Photo courtesy of Tracey Keilty, one of the brilliant entries to the “My Help in Hearing” Photo Competition
Here’s something most people are surprised to learn: In many cases people with hearing loss can hear a number of sounds just fine, and have trouble only with specific sounds, so you may not realise what you are missing out on. In particular, if you have trouble only with high-pitched sounds, you may have the most common type of hearing loss, referred to as high-frequency or sensorineural hearing loss. With high-frequency hearing loss, you can in all probability hear lower-pitched sounds normally, causing the perception that your hearing is normal. Higher-pitched sounds, however, may not be heard at all.
So which frequencies should you be able to hear with normal hearing?
To begin with, sound can be classified both by its intensity (measured in decibels) and by its frequency or pitch (measured in hertz).
With normal hearing, you’d have the ability to hear sounds inside the frequency range of 20 to 20,000 hertz, but the most important sounds are within the range of 250 to 6,000 hertz. Inside of that range, you would be able to hear most frequencies at a fairly low volume of between 0-25 decibels. With high-frequency hearing loss, you might be able to hear the lower frequencies at fairly low volumes (0-25 decibels), but you wouldn’t be able to hear the higher frequency sounds without raising the volume (by as high as 90 decibels with severe hearing loss).
So which higher-pitched sounds, specifically, would you have difficulty hearing with high-frequency hearing loss? Here are four:
Speech incorporates a combination of both low and high frequency sounds. Vowel sounds, such as the short “o” in the word “hot,” have low frequencies and are usually easy to hear even with hearing loss.
Problems occur with consonants such as “s,” “h,” and “f,” which have higher frequencies and are much harder to hear. Since consonants convey the majority of the meaning in speech, it’s no wonder that those with high frequency hearing loss have difficulty following conversations or understanding speech on television programmes.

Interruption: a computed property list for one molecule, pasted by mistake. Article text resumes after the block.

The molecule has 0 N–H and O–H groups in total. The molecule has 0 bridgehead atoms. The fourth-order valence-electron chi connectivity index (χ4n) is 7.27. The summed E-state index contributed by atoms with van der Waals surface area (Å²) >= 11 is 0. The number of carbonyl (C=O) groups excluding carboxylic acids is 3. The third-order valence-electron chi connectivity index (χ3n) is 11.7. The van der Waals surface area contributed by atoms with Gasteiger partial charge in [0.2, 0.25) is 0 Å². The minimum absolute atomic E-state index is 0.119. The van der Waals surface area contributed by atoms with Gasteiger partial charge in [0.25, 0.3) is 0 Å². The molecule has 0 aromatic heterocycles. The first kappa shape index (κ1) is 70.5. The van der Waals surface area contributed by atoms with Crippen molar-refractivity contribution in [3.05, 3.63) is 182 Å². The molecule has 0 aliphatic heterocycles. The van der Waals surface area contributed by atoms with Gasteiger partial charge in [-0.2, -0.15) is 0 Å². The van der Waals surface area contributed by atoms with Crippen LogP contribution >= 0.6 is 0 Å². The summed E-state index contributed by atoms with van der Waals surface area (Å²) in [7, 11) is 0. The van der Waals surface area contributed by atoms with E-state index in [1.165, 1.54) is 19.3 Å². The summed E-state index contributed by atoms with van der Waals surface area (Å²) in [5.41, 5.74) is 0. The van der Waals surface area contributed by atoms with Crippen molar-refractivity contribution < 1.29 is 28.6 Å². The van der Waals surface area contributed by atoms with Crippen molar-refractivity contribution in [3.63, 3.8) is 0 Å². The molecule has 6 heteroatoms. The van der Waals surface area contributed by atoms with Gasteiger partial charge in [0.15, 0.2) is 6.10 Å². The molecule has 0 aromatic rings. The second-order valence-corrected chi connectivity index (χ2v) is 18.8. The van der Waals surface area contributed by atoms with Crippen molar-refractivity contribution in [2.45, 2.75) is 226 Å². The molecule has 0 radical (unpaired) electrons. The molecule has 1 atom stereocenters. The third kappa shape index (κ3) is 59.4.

It is also worth mentioning that background noises are generally of a low frequency, which is often why background noise is louder than speech when we are in noisy environments, making it more difficult for us to hear clearly.
Voices of Women and Children
For large numbers of us men who have been accused of ignoring their wives or of having “selective hearing,” there might for once be a valid excuse.
Women and children tend to have higher-pitched voices with less amplitude, or loudness. For this reason, those with hearing loss might find it much easier to hear a male voice. Many of our patients do tell us they that are not able to hear their grandchildren, and this is often the primary incentive for booking a hearing assessment. (Photo courtesy of our client Sheila Baker who entered into our My Help in Hearing Photo competition: “Having hearing aids enables me to hear my granddaughter laughing and the sound of the waves!”
The songs of birds chirping are generally in the higher frequencies, which means you may stop hearing these sounds entirely.
In fact, we’ve lost count of the number of patients specifically cite their excitement and surprise when they could hear the sounds of birds again, once fitted with their new hearing aids. (Photo courtesy of our client Yvonne Cooke who entered into our My Help in Hearing Photo competition: “This photo makes me so Happy as I can Now hear the Robin sing. He comes to be by my side every time that I am in the garden”.
Certain Musical Instruments
The flute, the violin, and other musical instruments capable of crafting high frequency sounds can be difficult to hear for those with hearing loss.
Music in general does tend to lose some of its potency in those with hearing loss, as specific instruments and frequencies cannot be differentiated.
How Hearing Aids Can Help
Along with the above, you may have trouble hearing several other sounds, like rustling leaves, rainfall, and the sound of flowing water. But it’s not impossible to get these sounds back.
The answer to treating hearing loss is in amplifying only the distinct frequencies you have trouble hearing. That’s why it’s vital to obtain the right hearing aids and to have them programmed by a skilled audiology professional.
If you amplify the wrong frequencies, or worse yet amplify all frequencies, you’re not going to get the results you want.
If any of the above sounds familiar then book yourself a hearing assessment. My colleagues and will be able to comprehensively test your hearing, identify the frequencies you have trouble with, and both recommend and program hearing aids for optimal hearing.
Are you ready to start enjoying your favourite sounds again?
Click here to contact us and book an appointment.